The University of New Mexico will receive at least $8.6 million from the federal government to use toward emergency relief grants for students. 

The money comes from the Higher Education Emergency Relief Fund established by the recent Coronavirus Aid, Relief and Economic Security (CARES) Act.

In total, UNM will receive $17,266,512 in from the U.S. Department of Education, according to the recipient agreement contract released by the Department. Of that figure, a minimum of $8,633,256 must be awarded in emergency financial aid grants to students. 

Senior Vice President for Finance and Administration Teresa Costantinidis said the $8.6 million is expected to be delivered to UNM by the end of this week. 

U.S. Secretary of Education Betsy DeVos released an open letter to all college and university presidents on April 9. The letter detailed the amount of funds made available through the CARES Act — which was signed into law on March 27 — and explained the level of autonomy afforded to the administrations in regard to the implementation of emergency relief for students.

“The CARES Act provides institutions with significant discretion on how to award this emergency assistance to students,” DeVos said in the letter. “This means that each institution may develop its own system and process for determining how to allocate these funds, which may include distributing the funds to all students or only to students who demonstrate significant need.”

Costantinidis said UNM is currently working on a distribution model for these funds.

“The expectation from the Federal Government is that we will get these funds entirely and directly into the hands of our neediest students,” Constantidis said in an email to the Daily Lobo on April 13. “I know that over the weekend, Dan Garcia, Vice President for Enrollment Management, and Brian Malone, the Director of the Student Financial Aid Office, were working on scenarios to determine how best to distribute the funds quickly and fairly.”

According to García, “there have been several discussions to try and provide students with assistance as fast as possible,” but there have been “no final determinations yet.”

The U.S. Department of Education recommended institutions limit the maximum amount of payments for students and offered the maximum Pell grant limit as a model — which was $6,195 for the 2019-2020 academic year — in DeVos’ letter.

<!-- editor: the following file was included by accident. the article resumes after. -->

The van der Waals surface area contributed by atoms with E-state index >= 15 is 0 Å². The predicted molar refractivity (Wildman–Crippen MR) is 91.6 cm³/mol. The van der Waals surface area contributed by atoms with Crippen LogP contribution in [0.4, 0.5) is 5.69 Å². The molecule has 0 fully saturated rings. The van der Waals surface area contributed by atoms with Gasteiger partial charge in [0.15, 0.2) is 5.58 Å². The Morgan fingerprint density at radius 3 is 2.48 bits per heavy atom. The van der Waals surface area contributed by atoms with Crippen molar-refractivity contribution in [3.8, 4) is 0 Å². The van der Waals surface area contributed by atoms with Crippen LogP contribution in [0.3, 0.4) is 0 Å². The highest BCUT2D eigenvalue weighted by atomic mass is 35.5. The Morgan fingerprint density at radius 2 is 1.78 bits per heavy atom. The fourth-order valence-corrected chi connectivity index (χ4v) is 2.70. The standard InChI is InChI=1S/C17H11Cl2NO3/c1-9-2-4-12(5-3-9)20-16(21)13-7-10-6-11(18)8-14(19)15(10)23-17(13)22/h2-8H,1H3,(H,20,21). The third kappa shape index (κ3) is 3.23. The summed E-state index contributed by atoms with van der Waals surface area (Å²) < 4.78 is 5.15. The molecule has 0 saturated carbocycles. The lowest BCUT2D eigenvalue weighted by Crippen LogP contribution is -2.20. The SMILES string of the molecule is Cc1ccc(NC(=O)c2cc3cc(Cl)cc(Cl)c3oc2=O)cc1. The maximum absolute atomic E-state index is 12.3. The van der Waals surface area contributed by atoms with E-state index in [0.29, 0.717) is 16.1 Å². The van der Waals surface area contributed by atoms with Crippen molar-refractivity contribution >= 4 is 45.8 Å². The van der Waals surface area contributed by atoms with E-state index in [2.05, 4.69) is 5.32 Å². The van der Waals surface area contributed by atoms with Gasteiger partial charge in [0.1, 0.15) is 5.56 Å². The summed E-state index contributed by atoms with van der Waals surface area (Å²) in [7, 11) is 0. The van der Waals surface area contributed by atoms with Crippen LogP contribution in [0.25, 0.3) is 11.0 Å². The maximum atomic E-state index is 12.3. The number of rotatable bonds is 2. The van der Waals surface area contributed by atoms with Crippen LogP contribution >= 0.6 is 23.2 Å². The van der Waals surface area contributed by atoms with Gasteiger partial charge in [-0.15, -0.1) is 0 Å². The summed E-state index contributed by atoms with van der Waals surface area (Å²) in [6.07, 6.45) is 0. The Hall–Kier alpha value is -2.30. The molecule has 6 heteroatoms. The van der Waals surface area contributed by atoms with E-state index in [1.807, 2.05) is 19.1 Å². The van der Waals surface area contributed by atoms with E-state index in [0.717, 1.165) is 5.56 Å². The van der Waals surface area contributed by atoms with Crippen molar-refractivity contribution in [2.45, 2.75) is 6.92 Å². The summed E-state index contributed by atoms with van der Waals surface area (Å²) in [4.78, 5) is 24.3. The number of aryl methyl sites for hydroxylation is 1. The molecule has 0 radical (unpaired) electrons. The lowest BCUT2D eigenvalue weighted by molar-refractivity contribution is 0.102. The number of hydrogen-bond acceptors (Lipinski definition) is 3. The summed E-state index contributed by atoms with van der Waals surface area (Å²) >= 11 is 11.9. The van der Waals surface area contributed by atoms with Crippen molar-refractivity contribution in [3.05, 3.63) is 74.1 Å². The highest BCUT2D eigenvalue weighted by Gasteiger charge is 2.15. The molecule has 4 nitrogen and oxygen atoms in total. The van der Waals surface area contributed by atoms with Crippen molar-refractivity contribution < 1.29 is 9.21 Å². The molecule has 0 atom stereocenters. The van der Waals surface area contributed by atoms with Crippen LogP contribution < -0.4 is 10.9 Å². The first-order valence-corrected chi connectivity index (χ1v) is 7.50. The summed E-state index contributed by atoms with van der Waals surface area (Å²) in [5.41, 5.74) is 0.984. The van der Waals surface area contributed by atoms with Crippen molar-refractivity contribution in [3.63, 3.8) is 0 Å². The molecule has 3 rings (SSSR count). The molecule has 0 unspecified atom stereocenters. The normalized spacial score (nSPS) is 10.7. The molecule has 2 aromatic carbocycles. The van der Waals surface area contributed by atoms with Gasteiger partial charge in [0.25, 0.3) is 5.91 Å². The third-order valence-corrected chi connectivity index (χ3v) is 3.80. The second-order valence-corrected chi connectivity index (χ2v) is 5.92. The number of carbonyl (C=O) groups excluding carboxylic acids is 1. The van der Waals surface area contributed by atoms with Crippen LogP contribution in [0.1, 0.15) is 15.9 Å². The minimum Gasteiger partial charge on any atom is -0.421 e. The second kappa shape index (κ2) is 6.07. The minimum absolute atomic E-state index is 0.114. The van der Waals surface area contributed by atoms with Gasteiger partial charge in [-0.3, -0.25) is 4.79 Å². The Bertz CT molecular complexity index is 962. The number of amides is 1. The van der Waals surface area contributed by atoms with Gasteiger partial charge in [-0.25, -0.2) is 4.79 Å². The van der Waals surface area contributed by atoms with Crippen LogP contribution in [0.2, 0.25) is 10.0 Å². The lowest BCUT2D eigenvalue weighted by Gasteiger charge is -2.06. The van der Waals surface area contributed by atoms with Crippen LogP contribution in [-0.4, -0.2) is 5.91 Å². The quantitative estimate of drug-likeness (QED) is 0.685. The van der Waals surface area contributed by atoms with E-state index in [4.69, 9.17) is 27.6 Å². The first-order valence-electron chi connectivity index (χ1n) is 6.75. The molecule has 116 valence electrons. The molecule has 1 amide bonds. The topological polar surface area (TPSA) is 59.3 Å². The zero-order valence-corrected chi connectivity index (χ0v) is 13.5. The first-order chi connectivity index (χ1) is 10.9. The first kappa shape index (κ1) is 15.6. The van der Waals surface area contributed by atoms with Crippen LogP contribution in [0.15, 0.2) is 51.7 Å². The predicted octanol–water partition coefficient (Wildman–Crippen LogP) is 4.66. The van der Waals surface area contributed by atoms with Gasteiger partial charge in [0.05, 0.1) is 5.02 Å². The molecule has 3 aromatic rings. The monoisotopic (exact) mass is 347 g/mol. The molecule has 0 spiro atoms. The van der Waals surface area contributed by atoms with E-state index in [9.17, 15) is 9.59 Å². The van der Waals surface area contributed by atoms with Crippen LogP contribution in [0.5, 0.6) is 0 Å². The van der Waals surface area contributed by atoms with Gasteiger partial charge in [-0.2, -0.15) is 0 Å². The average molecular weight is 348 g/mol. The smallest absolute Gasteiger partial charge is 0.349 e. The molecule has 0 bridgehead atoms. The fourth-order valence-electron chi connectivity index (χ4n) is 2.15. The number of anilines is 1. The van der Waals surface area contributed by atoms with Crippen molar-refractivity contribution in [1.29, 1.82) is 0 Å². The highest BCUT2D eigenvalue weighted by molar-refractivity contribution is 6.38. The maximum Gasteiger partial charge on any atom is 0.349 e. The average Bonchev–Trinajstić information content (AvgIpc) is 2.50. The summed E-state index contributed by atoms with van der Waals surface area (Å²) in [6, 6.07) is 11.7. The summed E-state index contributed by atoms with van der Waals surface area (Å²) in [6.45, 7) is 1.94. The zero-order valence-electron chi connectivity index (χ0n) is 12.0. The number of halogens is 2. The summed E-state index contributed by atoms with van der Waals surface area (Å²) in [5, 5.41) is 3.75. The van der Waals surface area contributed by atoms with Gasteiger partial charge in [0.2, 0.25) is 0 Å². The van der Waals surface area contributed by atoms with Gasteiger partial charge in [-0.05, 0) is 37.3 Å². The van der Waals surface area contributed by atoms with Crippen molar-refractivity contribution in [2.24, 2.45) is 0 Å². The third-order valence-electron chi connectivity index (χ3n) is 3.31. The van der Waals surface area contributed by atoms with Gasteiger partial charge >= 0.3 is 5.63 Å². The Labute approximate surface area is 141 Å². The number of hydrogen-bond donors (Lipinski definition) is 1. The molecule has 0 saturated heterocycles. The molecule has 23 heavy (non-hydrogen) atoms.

It is currently unclear if UNM will follow this recommendation, although they are under no statutory obligation from the federal government to do so.

The only requirement, according to DeVos, is that the money received by the students be used “to cover expenses related to the disruption of campus operations due to coronavirus.” DeVos provided a broad list of examples ranging from course materials to housing to childcare.

The U.S. Department of Education has not yet provided details on the other 50% of funds directed toward institutional expenses related to the coronavirus pandemic, but Constantinidis said she is prepared to accept those funds once details are released.

“We expect more information to be provided by the Federal Government, and if we are eligible, we would certainly apply for those additional funds,” Costantinidis said.

UNM President Garnett Stokes said while the incoming funds are valuable, much is still unknown about the financial and operational toll the coronavirus will have on the University.

“The biggest challenge we currently face is not knowing how long the pandemic will last, and the accompanying restrictions that may remain in place,” Stokes said in an email to the Daily Lobo. “We also don’t yet know what the negative impact on the upcoming fiscal year nor FY22 (fiscal year 2022) will be, but it is expected to be challenging.”

Stokes said another area of financial concern is research funding.

“As we are the only R1 (highest level of research) university in New Mexico, we have a critical need to sustain our research enterprise, and so would like to also see funding to support the robust research infrastructure that we have built,” Stokes said.

Of the colleges and universities in New Mexico, UNM has been allocated the largest total amount of money through the Higher Education Emergency Relief Fund. UNM will receive more than the allocations for the Central New Mexico Community College (CNM), New Mexico Tech, Eastern New Mexico University and New Mexico Highlands University combined. The second-highest sum is directed to New Mexico State University (NMSU), which is receiving a $14,076,359 allocation.

Each institution must use half of the total funds allocated to them toward emergency aid grants for students, according to the U.S. Department of Education.

“We are extremely appreciative of every dollar that comes both to our students and the University,” Stokes said. “However, the fiscal impact on UNM, which we are in the process of quantifying, will be much greater than the current allocation can cover.”

Liam DeBonis is a photographer and reporter at the Daily Lobo. He can be contacted at or on Twitter @LiamDebonis